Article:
More than 900 educators attended a two-day conference dedicated to the latest ideas and developments in the teaching of English.
King Abdul Aziz University (KAU) President Abdulrahman Al-Youbi opened the English Language Institute (ELI) symposium, titled “New Perspectives in English Language Teaching” (ELT), at the King Faisal Convention Center in Jeddah.
Al-Youbi emphasized that the developmental theme of the symposium places ELI’s teaching and methodological procedures on the threshold of the latest theories of teaching in general and ELT in particular, which will help contribute to the achievement of the goals of the institute and the university, and in turn to the Kingdom’s Vision 2030. AN Jeddah
Al-Youbi then received from ELI Dean Abdullah Al-Bargi a certificate granted to the institute this year by the Commission on English Language Program Accreditation (CEA) for 10-year full accreditation. The CEA had in 2013 granted ELI five-year academic accreditation.
Al-Bargi pointed out that the symposium aimed to help develop English-language learning through the exchange of international and local expertise, skills and knowledge to cope with fast-paced global changes, to achieve ambitions, and to bridge any gaps in research and knowledge.
“These major changes necessarily require continuous and sustainable development for the foundations and practices of ELT and learning,” Al-Bargi added.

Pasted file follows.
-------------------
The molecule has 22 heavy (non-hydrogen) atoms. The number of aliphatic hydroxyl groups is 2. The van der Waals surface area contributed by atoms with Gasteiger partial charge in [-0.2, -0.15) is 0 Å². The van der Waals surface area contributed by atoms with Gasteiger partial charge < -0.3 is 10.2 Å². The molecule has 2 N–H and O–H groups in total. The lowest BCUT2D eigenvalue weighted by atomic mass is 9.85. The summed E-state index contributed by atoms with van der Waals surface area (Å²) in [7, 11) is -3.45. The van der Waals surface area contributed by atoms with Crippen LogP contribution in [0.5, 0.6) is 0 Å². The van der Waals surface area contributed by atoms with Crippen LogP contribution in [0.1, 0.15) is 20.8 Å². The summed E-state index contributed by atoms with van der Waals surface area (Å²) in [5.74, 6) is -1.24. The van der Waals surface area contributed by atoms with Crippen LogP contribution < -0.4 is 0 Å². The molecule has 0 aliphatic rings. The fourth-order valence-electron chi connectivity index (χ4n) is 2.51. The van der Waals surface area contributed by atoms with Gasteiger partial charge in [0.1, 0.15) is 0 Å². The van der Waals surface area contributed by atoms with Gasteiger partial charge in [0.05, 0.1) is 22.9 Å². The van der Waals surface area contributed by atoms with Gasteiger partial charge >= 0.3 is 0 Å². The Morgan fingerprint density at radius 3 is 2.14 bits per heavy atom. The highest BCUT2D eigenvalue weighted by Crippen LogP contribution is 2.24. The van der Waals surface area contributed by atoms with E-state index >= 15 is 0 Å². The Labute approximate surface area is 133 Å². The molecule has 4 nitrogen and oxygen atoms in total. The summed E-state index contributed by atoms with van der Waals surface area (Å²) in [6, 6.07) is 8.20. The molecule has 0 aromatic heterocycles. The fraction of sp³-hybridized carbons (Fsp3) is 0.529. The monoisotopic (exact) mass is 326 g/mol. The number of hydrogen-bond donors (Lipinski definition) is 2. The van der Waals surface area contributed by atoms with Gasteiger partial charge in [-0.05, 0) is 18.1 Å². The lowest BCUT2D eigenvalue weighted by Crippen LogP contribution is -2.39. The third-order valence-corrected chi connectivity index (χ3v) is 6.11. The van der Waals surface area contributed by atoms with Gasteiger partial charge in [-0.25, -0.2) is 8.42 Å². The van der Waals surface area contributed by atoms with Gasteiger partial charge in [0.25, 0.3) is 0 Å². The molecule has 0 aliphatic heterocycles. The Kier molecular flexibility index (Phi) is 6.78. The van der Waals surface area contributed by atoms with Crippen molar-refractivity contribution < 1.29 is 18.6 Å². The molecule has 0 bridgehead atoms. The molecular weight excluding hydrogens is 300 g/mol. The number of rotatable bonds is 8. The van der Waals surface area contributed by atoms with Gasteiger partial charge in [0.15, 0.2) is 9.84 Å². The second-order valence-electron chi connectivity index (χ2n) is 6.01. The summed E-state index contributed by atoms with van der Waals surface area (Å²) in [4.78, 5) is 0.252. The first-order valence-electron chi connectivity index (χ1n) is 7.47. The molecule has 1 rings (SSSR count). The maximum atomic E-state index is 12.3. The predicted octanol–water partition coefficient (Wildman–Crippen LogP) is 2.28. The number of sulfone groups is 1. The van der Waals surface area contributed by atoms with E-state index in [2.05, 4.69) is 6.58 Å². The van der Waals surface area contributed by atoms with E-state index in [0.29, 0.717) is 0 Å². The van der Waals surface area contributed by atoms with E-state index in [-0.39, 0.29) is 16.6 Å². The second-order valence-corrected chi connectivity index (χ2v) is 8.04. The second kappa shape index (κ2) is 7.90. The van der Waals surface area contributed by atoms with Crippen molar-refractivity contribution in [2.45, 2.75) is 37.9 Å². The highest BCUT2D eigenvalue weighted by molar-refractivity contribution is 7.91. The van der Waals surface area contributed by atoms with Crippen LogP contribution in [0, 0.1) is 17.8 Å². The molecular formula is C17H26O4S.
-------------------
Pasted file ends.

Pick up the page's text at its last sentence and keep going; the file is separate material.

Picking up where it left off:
The symposium featured 32 sessions, eight of which were main events led by invited speakers. In addition, there were 16 concurrent sessions and eight workshops.
The event concluded with a panel discussion moderated by Al-Bargi, who said it was incumbent on everyone present to play their part in supporting the aims and achievement of Saudi Arabia’s Vision 2030, which he described as being “very ambitious, yet achievable.”
The panel agreed that English-language proficiency in the workforce will be pivotal in achieving the aim of a thriving economy, and that many Saudi ELT programs were indifferent to local labor-market needs and should be aligned with their requirements to provide upward economic momentum.
They agreed that research and teaching practices need to be localized and rely more heavily on “blended learning” and the use of technology to increase the positive effects. More training for teachers and increased opportunities for continuing professional development were also considered important.